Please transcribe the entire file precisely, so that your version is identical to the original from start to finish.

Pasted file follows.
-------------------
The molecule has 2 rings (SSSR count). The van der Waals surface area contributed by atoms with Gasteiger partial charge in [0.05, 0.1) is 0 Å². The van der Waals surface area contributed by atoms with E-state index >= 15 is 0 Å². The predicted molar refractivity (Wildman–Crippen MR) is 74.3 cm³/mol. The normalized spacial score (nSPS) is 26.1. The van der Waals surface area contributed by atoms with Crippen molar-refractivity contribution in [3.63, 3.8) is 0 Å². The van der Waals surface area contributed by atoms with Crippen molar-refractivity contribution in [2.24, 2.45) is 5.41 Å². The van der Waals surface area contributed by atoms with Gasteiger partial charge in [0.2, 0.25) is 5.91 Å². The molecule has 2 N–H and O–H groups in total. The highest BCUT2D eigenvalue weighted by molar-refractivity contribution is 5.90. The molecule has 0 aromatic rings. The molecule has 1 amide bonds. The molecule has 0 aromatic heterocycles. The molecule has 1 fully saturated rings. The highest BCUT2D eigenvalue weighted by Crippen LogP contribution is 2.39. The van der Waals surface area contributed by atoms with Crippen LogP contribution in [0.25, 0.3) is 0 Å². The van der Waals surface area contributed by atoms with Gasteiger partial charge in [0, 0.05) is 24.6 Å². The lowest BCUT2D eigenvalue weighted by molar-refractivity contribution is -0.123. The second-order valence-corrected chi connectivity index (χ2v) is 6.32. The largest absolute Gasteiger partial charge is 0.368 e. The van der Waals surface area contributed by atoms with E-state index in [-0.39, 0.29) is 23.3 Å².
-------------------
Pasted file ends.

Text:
The molecule has 2 rings (SSSR count). The van der Waals surface area contributed by atoms with Gasteiger partial charge in [0.05, 0.1) is 0 Å². The van der Waals surface area contributed by atoms with E-state index >= 15 is 0 Å². The predicted molar refractivity (Wildman–Crippen MR) is 74.3 cm³/mol. The normalized spacial score (nSPS) is 26.1. The van der Waals surface area contributed by atoms with Crippen molar-refractivity contribution in [3.63, 3.8) is 0 Å². The van der Waals surface area contributed by atoms with Crippen molar-refractivity contribution in [2.24, 2.45) is 5.41 Å². The van der Waals surface area contributed by atoms with Gasteiger partial charge in [0.2, 0.25) is 5.91 Å². The molecule has 2 N–H and O–H groups in total. The highest BCUT2D eigenvalue weighted by molar-refractivity contribution is 5.90. The molecule has 0 aromatic rings. The molecule has 1 amide bonds. The molecule has 0 aromatic heterocycles. The molecule has 1 fully saturated rings. The highest BCUT2D eigenvalue weighted by Crippen LogP contribution is 2.39. The van der Waals surface area contributed by atoms with Crippen LogP contribution in [0.25, 0.3) is 0 Å². The van der Waals surface area contributed by atoms with Gasteiger partial charge in [0, 0.05) is 24.6 Å². The lowest BCUT2D eigenvalue weighted by molar-refractivity contribution is -0.123. The second-order valence-corrected chi connectivity index (χ2v) is 6.32. The largest absolute Gasteiger partial charge is 0.368 e. The van der Waals surface area contributed by atoms with E-state index in [-0.39, 0.29) is 23.3 Å².